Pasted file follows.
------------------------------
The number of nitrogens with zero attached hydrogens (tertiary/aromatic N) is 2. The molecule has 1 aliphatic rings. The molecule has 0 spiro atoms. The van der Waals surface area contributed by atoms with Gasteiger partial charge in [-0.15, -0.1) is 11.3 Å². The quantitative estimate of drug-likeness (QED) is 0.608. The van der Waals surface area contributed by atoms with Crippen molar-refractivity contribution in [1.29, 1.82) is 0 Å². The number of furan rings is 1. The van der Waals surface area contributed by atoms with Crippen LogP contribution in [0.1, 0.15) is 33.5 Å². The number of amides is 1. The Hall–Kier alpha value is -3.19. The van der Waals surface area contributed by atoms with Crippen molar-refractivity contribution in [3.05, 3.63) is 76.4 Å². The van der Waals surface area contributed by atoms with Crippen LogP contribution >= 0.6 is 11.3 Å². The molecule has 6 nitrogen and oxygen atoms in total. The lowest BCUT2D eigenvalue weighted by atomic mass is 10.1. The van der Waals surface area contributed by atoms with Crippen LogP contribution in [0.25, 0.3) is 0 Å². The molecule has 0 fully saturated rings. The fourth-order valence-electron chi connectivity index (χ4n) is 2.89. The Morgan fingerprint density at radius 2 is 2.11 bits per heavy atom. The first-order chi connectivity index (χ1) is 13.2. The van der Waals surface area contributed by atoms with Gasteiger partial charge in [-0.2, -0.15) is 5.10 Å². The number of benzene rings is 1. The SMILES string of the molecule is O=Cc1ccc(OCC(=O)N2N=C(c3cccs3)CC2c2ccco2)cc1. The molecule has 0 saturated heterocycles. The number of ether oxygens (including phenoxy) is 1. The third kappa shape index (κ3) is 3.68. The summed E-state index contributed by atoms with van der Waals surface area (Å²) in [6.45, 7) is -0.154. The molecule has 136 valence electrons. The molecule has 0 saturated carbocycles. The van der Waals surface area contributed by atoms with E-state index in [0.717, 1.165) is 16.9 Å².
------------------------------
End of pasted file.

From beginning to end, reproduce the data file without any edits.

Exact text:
The number of nitrogens with zero attached hydrogens (tertiary/aromatic N) is 2. The molecule has 1 aliphatic rings. The molecule has 0 spiro atoms. The van der Waals surface area contributed by atoms with Gasteiger partial charge in [-0.15, -0.1) is 11.3 Å². The quantitative estimate of drug-likeness (QED) is 0.608. The van der Waals surface area contributed by atoms with Crippen molar-refractivity contribution in [1.29, 1.82) is 0 Å². The number of furan rings is 1. The van der Waals surface area contributed by atoms with Crippen LogP contribution in [0.1, 0.15) is 33.5 Å². The number of amides is 1. The Hall–Kier alpha value is -3.19. The van der Waals surface area contributed by atoms with Crippen molar-refractivity contribution in [3.05, 3.63) is 76.4 Å². The van der Waals surface area contributed by atoms with Crippen LogP contribution >= 0.6 is 11.3 Å². The molecule has 6 nitrogen and oxygen atoms in total. The lowest BCUT2D eigenvalue weighted by atomic mass is 10.1. The van der Waals surface area contributed by atoms with Crippen LogP contribution in [0.25, 0.3) is 0 Å². The molecule has 0 fully saturated rings. The fourth-order valence-electron chi connectivity index (χ4n) is 2.89. The Morgan fingerprint density at radius 2 is 2.11 bits per heavy atom. The first-order chi connectivity index (χ1) is 13.2. The van der Waals surface area contributed by atoms with Gasteiger partial charge in [-0.2, -0.15) is 5.10 Å². The number of benzene rings is 1. The SMILES string of the molecule is O=Cc1ccc(OCC(=O)N2N=C(c3cccs3)CC2c2ccco2)cc1. The molecule has 0 saturated heterocycles. The number of ether oxygens (including phenoxy) is 1. The third kappa shape index (κ3) is 3.68. The summed E-state index contributed by atoms with van der Waals surface area (Å²) in [6.45, 7) is -0.154. The molecule has 136 valence electrons. The molecule has 0 saturated carbocycles. The van der Waals surface area contributed by atoms with E-state index in [0.717, 1.165) is 16.9 Å².